Women in Milling: A Curated Reading List

This curated reading list outlines the stories of some key women in milling. To access our library listings or online biographies of individual women, simply click on the respective headings.

All of the books mentioned are in our library. To book an appointment to use these volumes, email our Information and Engagement Manager at rachel.riddell@millsarchive.org.

Library Books:

Huddersfield Mill Memories, Vivien Teasdale, Wharncliffe Books, 2006.

This volume presents a documented oral history that reflects the experiences of individuals in the textile sector, both workers and managers, in Huddersfield. It explores the lives of those employed in this vital industry in the old West Riding, spanning from the era preceding World War II to the decline of Huddersfield’s significant mills. Composed of numerous interviews with textile workers, the book provides a deeper understanding of the various roles in the industry. Furthermore, it includes a glossary of textile-related terms and an index, adding to its utility as a tool for comprehending this crucial aspect of Huddersfield’s historical narrative.

The Maid of the Mill: Louie Jermy of Poppyland and Her Times, 1864-1934, Gwen M. Parry, Gwen M. Parry, 1936.

This book serves two purposes: it honors a well-known local figure, Louie Jermy, who lived a productive life for seventy years in the small fishing village of Beckhythe (now Overstrand), and it depicts the village as she knew it, along with its notable residents. While some nostalgically recall Beckhythe’s serene, simpler days before it gained fame as “The Village of Millionaires” and “Poppyland,” a term coined by a London journalist, Overstrand remains a delightful and healthy place. However, its original charm was in its undisturbed tranquility. Jermy’s legacy, albeit unintended, includes the village’s transformation and its growth in popularity, bringing both prosperity and regret to those who cherish undisturbed natural spaces. The creation of this book, enriched with facts and photos gathered by Miss Mabel Glendenning of Norwich, who knew Jermy well, also acknowledges her and Mr. C. W. Barritt’s efforts in memorializing Jermy with two seats on Cromer Road.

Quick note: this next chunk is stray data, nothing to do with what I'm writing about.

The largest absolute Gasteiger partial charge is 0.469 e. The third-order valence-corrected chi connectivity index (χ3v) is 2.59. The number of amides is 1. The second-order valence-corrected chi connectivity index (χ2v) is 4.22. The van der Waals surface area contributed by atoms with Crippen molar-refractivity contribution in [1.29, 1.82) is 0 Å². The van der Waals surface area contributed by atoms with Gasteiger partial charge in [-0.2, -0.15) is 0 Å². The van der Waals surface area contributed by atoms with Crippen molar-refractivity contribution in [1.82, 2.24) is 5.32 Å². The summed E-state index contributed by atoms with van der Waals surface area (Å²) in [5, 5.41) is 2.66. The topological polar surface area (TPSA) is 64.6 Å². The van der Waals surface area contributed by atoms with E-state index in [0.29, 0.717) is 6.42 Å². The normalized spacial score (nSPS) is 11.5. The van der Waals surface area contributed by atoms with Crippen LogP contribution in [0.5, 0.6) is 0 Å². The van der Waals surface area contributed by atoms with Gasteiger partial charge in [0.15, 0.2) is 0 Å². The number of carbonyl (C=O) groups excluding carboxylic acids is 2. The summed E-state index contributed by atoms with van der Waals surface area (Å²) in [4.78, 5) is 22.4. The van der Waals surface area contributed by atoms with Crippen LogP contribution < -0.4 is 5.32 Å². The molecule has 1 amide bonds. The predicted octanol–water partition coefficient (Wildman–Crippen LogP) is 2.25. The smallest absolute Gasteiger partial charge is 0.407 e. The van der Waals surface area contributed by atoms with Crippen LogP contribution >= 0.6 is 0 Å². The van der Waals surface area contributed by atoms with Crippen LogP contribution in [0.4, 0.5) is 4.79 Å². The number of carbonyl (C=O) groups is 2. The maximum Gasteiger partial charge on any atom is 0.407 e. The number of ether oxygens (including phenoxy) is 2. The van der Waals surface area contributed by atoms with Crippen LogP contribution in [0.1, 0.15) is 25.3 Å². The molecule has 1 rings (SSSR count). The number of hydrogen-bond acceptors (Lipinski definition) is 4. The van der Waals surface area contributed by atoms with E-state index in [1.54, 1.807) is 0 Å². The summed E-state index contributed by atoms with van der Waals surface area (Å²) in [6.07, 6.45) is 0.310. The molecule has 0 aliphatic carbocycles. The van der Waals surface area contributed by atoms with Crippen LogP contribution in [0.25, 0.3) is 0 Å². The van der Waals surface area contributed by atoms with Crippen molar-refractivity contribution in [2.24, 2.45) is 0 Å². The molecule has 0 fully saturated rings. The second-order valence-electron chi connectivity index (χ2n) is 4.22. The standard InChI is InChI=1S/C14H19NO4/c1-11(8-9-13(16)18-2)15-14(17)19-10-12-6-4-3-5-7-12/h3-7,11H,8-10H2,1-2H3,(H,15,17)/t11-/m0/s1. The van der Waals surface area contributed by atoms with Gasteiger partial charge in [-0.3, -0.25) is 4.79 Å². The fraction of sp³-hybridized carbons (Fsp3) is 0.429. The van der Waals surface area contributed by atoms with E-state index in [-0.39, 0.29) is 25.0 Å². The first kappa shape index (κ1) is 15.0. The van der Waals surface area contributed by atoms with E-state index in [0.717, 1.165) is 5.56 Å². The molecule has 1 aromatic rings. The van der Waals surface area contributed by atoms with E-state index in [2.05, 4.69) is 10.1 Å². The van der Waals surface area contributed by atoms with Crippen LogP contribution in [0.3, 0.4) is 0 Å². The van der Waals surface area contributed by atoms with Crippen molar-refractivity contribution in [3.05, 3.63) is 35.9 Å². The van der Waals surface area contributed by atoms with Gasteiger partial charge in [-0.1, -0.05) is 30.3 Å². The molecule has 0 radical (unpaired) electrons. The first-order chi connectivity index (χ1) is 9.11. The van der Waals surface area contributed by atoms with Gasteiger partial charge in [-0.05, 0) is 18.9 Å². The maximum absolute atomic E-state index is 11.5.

The Floss on the Mill: The Re-Awakening of a Watermill, Desna Greenhow, The Hobnob Press, 2004.

This book details the revival of a watermill. Otterton Mill in East Devon, dormant since the 1950s, was revived by Desna Greenhow, who moved into the nearby Mill House. Over 25 years, she not only restored the mill but also turned it into a centre for arts, crafts, natural foods, and entertainment. It chronicles the challenges, experiences, and triumphs involved in restoring a watermill, interweaving historical and personal perspectives. This book provides valuable insights into historical preservation and the personal journey of reawakening a significant piece of local history.

Online Biographies: